During divorce proceedings, many parents report that they would prefer to get sole legal decision making (custody) of their child or children. But what does this mean? What are the ramifications and likelihood of achieving this outcome?
Defining “Sole Legal Decision Making/Custody” and “Sole Physical Custody”
First of all, it’s important to understand that there are two kinds of custody recognized by family courts: legal custody and physical custody. Furthermore, neither of these terms is currently utilized by Arizona courts. Under legislation that went into effect in 2013, the term “custody” was scratched altogether. Now, physical custody is referred to as “parenting time” and legal custody is referred to as “decision-making” in order to provide more clarity between these distinctions.
- Sole physical custody (now called “parenting time”): With sole physical custody, or sole parenting time, you’re the one the child lives with and who is responsible for seeing to the child’s physical needs.
- Sole legal custody (now called “decision-making”): With sole legal custody, you have the sole ability to make legal decisions on behalf of the child. This includes:
- Decisions about schooling
- Decisions about health and medical care (including mental health care)
- Decisions about religious education and practice
How Can You Obtain Sole Legal Custody?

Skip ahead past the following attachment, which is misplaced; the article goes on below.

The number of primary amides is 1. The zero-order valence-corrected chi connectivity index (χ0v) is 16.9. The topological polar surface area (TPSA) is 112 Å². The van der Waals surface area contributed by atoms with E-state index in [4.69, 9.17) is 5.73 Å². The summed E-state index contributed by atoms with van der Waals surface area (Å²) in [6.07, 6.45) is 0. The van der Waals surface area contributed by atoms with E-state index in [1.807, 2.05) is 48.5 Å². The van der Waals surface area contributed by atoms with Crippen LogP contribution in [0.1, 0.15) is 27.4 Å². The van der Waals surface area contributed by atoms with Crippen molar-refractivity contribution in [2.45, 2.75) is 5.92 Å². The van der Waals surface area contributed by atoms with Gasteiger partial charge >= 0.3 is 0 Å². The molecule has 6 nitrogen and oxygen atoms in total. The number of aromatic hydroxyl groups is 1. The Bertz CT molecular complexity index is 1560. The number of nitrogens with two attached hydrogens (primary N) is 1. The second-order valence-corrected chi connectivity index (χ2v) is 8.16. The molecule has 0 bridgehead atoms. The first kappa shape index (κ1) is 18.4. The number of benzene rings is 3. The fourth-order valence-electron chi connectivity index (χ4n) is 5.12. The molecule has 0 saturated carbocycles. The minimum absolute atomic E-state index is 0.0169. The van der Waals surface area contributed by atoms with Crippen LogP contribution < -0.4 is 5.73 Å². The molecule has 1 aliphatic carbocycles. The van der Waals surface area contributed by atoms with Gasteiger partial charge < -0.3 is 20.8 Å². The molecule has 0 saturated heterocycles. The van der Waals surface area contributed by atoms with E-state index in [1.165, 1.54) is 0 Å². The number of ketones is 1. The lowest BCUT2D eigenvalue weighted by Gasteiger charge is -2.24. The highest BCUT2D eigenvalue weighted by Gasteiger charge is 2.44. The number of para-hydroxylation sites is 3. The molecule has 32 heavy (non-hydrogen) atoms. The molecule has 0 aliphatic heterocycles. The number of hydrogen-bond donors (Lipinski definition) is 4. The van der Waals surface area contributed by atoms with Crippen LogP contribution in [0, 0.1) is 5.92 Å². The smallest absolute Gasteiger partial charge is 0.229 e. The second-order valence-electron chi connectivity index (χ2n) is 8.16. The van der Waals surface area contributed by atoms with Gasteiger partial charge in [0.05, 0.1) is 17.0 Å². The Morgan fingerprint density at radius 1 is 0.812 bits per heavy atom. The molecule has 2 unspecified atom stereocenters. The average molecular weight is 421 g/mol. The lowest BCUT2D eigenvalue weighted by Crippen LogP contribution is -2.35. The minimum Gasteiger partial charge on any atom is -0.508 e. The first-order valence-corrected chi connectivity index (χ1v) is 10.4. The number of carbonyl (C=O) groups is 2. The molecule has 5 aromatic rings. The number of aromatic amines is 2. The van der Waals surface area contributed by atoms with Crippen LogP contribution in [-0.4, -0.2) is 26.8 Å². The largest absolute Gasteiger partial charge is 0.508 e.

Numerous studies have shown that even when there’s conflict between parents, and even when one parent shows less responsibility in parenting duties, it’s to the child’s advantage to have both parents present in his or her life. That’s why most family courts around the country, Arizona included, favor shared custody wherever possible. Shared parenting time and shared decision-making is almost always in the child’s best interest, even though it may require compromise on the parents’ part.
That being said, there are certain grounds for one parent to have primary decision making and parenting time, including domestic abuse, mental health problems, and drug use. Even when one parent is granted the majority of parenting time and the other is limited to visitation, or supervised visitation, shared legal custody is usually the preference of the court, unless one parent has proven to be untrustworthy in such matters.
Furthermore, under Arizona’s January 2013 Parenting Time Law Reform, decision-making ability can be parsed and split between parents more specifically, allowing, for example, one parent to be the primary decision-maker in medical matters, and another to be the primary decision-maker in educational matters. When parents can’t agree on a decision, one parent is given “tie-breaker” status to overrule the other.
Negotiating a Court-Ordered Parenting Plan
When working out a parenting plan that will benefit your child the most, it’s important to have someone on your side that you can trust. With the insight and compassion of a parent who has undergone this process personally, and over 35 years of litigation experience, our team has what it takes to advocate for you in a court of law. Our goal is to obtain the best plan for you and your family. Contact us today for a free consultation.